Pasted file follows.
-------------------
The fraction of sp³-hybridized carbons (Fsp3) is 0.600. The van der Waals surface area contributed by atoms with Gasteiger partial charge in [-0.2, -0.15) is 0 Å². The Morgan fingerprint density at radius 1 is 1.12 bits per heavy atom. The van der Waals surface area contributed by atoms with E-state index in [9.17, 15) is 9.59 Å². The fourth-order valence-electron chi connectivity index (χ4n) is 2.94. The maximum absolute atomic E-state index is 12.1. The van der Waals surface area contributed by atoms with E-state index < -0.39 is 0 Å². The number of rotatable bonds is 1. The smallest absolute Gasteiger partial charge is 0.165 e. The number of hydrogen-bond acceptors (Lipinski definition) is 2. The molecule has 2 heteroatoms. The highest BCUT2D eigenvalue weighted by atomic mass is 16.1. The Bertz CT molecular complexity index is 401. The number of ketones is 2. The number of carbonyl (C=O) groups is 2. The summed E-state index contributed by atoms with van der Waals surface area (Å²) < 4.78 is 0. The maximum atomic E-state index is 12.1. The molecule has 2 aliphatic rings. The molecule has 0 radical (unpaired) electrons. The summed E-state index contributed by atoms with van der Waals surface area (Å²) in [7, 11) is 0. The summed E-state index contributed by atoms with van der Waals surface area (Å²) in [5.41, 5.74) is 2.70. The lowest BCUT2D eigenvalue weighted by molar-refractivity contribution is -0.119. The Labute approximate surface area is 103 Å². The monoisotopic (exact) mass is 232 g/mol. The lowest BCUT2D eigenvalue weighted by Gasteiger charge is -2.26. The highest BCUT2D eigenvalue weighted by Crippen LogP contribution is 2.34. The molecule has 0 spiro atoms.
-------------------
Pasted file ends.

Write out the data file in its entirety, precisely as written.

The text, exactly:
The fraction of sp³-hybridized carbons (Fsp3) is 0.600. The van der Waals surface area contributed by atoms with Gasteiger partial charge in [-0.2, -0.15) is 0 Å². The Morgan fingerprint density at radius 1 is 1.12 bits per heavy atom. The van der Waals surface area contributed by atoms with E-state index in [9.17, 15) is 9.59 Å². The fourth-order valence-electron chi connectivity index (χ4n) is 2.94. The maximum absolute atomic E-state index is 12.1. The van der Waals surface area contributed by atoms with E-state index < -0.39 is 0 Å². The number of rotatable bonds is 1. The smallest absolute Gasteiger partial charge is 0.165 e. The number of hydrogen-bond acceptors (Lipinski definition) is 2. The molecule has 2 heteroatoms. The highest BCUT2D eigenvalue weighted by atomic mass is 16.1. The Bertz CT molecular complexity index is 401. The number of ketones is 2. The number of carbonyl (C=O) groups is 2. The summed E-state index contributed by atoms with van der Waals surface area (Å²) < 4.78 is 0. The maximum atomic E-state index is 12.1. The molecule has 2 aliphatic rings. The molecule has 0 radical (unpaired) electrons. The summed E-state index contributed by atoms with van der Waals surface area (Å²) in [7, 11) is 0. The summed E-state index contributed by atoms with van der Waals surface area (Å²) in [5.41, 5.74) is 2.70. The lowest BCUT2D eigenvalue weighted by molar-refractivity contribution is -0.119. The Labute approximate surface area is 103 Å². The monoisotopic (exact) mass is 232 g/mol. The lowest BCUT2D eigenvalue weighted by Gasteiger charge is -2.26. The highest BCUT2D eigenvalue weighted by Crippen LogP contribution is 2.34. The molecule has 0 spiro atoms.